Immediate loading of dental implants in situations where low bone density exist, such as the posterior maxillary region, became possible recently after the introduction of biomimetic agents. This 1-year preliminary clinical trial was carried out to clinically and radiographically evaluate immediate-loaded 1-piece implants with local application of melatonin in the osteotomy site as a biomimetic material. 14 patients with missing maxillary premolars were randomized to receive 14 implants of 1-piece type that were subjected to immediate loading after 2 weeks of initial placement. Group I included 7 implants with acid-etched surface while group II included 7 implants with acid-etched surface combined with local application of melatonin gel at the osteotomy site. Patients were recalled for follow up at 1, 3, 6, and 12 months after loading. All implants were considered successful after 12 months of follow-up. Significant difference (P < 0.05) was found between both groups at 1 month of implant loading when considering the implant stability. At 1 and 3 months there were significant differences in the marginal bone level between the 2 groups. These results suggest that the local application of melatonin at the osteotomy site is associated with good stability and minimal bone resorption. However, more studies for longer follow-up periods are required to confirm the effect of melatonin hormone on osseointegration of dental implants.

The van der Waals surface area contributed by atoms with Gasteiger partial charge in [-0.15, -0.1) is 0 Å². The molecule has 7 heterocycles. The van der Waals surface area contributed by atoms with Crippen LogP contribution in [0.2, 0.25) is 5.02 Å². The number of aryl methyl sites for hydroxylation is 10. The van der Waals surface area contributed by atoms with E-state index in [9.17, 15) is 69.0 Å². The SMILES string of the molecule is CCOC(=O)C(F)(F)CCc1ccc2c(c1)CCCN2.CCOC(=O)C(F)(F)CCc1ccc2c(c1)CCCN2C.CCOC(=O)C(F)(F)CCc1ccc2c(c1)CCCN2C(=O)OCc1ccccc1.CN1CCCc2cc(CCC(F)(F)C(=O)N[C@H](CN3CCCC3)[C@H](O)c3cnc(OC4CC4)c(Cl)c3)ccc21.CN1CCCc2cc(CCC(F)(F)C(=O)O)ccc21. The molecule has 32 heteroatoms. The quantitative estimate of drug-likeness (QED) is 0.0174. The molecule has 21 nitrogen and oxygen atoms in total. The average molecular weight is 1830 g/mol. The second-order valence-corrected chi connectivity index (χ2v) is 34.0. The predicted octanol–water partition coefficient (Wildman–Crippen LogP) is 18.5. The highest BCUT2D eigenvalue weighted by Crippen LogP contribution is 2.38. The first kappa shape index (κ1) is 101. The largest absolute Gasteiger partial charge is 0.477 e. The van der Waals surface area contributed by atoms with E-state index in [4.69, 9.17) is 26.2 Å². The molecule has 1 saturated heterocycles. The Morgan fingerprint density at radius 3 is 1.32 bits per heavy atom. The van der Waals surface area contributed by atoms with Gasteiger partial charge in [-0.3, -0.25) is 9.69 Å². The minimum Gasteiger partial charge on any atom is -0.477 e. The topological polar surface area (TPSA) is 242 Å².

Introduction